Luxury brands look to Australia: 50 different retailers are considering expanding Down Under


International luxury and premium brands are eyeing off Australia as a prosperous market, with experts believing the local luxury goods market could become more similar to Europe’s in the coming years.

Real estate firm CBRE said in a recent trip to Asia the company spoke to 50 different “luxury and premium international brands” that were all looking to expand into the Australian market.

“Australia’s attractive macroeconomic conditions have cemented it as a compelling destination for international retailers, from both a new entry and existing expansion perspective,” CRBE’s senior research manager Danny Lee said in a statement.

“Australia also has a relatively low international brand penetration rate — 30% in comparison to the 45% plus in Singapore, Hong Kong and the UK.”

One of the brands set to open up a store in Sydney’s CBD is Swedish fashion and accessories retailer ACNE, but CBRE was tight lipped on the 49 other potential entrants.

Australia has seen a number of international retailers grace its shores in the past year, including big international players such as JD Sports and smaller fashion retailers like Rag and Bone, which opened a store in Melbourne’s CBD last month.

However, luxury brands have overall been slow to approach the Australian market, which retail expert and academic at Queensland University of Technology’s Business School Gary Mortimer believes is due to the country being “geographically displaced” from the rest of the world.

“This means it has taken global brands, and in particular luxury global brands, some time to come Down Under,” Mortimer tells SmartCompany.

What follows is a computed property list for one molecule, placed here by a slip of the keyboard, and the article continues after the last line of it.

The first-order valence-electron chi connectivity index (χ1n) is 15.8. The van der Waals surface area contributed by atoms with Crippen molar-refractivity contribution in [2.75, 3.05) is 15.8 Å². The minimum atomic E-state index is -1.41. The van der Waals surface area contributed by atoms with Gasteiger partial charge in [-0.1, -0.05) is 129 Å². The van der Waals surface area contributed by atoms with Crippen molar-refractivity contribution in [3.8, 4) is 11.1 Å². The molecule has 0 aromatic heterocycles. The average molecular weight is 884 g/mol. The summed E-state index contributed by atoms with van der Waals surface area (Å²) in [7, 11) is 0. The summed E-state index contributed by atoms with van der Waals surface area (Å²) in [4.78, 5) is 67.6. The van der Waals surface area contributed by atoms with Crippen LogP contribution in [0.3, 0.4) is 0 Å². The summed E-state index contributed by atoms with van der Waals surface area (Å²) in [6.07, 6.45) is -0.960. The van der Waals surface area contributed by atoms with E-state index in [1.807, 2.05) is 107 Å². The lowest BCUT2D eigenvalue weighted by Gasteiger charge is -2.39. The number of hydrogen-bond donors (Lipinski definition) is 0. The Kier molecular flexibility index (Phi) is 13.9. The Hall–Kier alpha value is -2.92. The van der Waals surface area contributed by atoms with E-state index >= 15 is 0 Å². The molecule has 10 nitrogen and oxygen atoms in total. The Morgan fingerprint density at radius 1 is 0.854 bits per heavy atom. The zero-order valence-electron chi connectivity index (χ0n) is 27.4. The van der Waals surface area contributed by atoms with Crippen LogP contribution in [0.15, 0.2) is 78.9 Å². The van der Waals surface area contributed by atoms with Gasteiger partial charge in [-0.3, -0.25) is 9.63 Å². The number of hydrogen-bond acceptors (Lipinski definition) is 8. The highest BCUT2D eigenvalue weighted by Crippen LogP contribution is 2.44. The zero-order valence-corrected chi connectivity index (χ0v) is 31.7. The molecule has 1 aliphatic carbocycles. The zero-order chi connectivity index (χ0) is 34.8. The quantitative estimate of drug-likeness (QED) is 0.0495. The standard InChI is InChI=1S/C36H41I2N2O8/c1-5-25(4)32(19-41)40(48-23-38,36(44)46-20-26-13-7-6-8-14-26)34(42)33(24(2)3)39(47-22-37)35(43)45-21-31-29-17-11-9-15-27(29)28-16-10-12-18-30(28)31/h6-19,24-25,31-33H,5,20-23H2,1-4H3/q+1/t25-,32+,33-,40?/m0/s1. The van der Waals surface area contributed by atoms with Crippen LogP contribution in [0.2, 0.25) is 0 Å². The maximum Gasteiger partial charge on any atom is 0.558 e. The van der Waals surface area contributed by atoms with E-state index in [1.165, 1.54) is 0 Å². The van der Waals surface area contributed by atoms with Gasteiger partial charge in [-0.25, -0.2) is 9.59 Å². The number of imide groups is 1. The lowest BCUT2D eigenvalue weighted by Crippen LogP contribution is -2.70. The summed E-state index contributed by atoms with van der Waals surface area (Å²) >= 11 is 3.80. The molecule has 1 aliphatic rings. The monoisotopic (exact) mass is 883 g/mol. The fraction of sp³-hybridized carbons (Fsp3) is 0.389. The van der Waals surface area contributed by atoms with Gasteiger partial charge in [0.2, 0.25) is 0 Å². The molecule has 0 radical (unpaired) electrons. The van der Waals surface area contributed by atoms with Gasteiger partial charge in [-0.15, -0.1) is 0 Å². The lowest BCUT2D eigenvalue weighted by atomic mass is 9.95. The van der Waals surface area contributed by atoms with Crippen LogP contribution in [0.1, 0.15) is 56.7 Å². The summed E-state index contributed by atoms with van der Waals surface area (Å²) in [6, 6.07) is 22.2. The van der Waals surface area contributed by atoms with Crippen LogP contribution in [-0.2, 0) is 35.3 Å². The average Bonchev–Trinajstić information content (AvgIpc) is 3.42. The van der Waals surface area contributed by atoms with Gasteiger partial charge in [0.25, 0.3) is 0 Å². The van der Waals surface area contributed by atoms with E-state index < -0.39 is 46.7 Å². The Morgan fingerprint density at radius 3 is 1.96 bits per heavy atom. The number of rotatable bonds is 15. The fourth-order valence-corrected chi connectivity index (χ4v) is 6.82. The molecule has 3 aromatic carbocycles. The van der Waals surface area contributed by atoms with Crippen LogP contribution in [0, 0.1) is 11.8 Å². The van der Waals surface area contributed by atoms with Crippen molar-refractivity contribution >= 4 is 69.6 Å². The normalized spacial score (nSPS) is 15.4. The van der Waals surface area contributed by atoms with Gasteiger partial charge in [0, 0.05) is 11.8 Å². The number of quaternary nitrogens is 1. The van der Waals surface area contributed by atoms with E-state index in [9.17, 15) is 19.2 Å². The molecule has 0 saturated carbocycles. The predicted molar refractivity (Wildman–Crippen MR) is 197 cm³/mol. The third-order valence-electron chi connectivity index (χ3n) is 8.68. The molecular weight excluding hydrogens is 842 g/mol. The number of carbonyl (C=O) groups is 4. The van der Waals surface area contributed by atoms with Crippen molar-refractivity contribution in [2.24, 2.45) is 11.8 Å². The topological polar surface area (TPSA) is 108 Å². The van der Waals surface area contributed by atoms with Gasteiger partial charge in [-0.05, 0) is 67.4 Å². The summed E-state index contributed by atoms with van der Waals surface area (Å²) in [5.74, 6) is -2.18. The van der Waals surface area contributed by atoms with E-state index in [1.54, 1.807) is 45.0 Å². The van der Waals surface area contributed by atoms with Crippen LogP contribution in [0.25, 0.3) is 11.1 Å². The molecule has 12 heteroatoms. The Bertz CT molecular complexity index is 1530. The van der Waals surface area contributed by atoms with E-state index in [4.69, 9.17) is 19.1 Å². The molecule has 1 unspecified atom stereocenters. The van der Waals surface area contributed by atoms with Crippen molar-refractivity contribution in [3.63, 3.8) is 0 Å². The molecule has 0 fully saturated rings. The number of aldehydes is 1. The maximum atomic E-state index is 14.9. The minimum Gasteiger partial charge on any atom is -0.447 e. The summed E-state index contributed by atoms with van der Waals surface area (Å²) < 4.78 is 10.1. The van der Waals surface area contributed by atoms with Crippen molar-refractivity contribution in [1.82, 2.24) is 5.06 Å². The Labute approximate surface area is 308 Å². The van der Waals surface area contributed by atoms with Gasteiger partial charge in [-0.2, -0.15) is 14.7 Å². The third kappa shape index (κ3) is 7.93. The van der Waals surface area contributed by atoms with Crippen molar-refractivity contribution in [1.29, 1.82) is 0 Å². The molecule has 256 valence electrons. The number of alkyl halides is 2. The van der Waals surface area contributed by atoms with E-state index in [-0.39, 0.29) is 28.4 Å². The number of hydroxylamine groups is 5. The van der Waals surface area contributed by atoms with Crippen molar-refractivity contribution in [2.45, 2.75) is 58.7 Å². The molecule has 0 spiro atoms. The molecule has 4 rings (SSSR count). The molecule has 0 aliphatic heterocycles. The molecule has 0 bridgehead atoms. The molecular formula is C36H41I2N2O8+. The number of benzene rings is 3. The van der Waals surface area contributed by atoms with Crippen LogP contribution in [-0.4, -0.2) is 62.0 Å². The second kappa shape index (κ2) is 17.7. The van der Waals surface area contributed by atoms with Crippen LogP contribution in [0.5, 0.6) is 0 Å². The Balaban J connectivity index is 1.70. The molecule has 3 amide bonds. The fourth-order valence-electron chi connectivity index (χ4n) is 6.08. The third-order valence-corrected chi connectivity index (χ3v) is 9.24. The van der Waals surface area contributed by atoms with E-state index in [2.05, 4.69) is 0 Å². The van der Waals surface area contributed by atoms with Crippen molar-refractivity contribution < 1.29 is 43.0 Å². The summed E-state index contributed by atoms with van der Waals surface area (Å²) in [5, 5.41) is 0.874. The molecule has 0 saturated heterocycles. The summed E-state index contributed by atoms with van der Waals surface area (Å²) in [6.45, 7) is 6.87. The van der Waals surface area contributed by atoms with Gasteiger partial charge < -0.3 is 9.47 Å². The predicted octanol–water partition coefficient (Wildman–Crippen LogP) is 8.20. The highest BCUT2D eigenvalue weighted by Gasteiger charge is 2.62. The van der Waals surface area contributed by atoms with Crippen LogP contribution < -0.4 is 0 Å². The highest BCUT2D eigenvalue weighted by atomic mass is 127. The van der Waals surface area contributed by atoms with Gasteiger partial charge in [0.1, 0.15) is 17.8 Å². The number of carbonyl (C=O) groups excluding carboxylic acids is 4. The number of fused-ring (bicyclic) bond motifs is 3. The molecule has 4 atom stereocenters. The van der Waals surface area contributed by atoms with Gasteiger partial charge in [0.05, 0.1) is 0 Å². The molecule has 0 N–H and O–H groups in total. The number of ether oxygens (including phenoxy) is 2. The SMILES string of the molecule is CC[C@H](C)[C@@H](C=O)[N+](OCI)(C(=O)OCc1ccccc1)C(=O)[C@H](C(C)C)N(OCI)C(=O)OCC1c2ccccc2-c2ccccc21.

“In the last 15 years, we’ve started to see these brands appear and invest in real estate, with one of the first ones being Tiffany and then other brands like Burberry and Hugo Boss followed.”

Luxury brands are moving away from their “core markets”, believes Mortimer, as they became too saturated with competing premium brands and were forced to move into “emerging markets” such as Australia.

Mortimer notes that due to Australia’s comparatively small population the market for luxury goods remains quite small, but “still quite profitable” thanks to the typical buyers of those products not being financially constrained.

“Though it’s still a small market, it’s a viable market as there’s a hunger for luxury goods in Australia,” he says.

“Luxury goods retailers are protected from economic instability and low consumer confidence levels unlike mid tier fashion brands such as Myer. They’re targeting their products at the middle market, and those people are sensitive to things like interest rate levels, job losses, and consumer confidence.”

“But if your target market is looking to buy a $4,000 luxury suit, they’re unlikely to be affected by those things.”

For luxury brands already operating Down Under, Mortimer says the effects won’t be felt in the next few years, but warns the market could become akin to the European luxury goods market, with “dozens” of global luxury retailers making waves.

“We’ll start to see some real competition in the market, and as the market starts to thin, there’ll be less and less shoppers to go around.”

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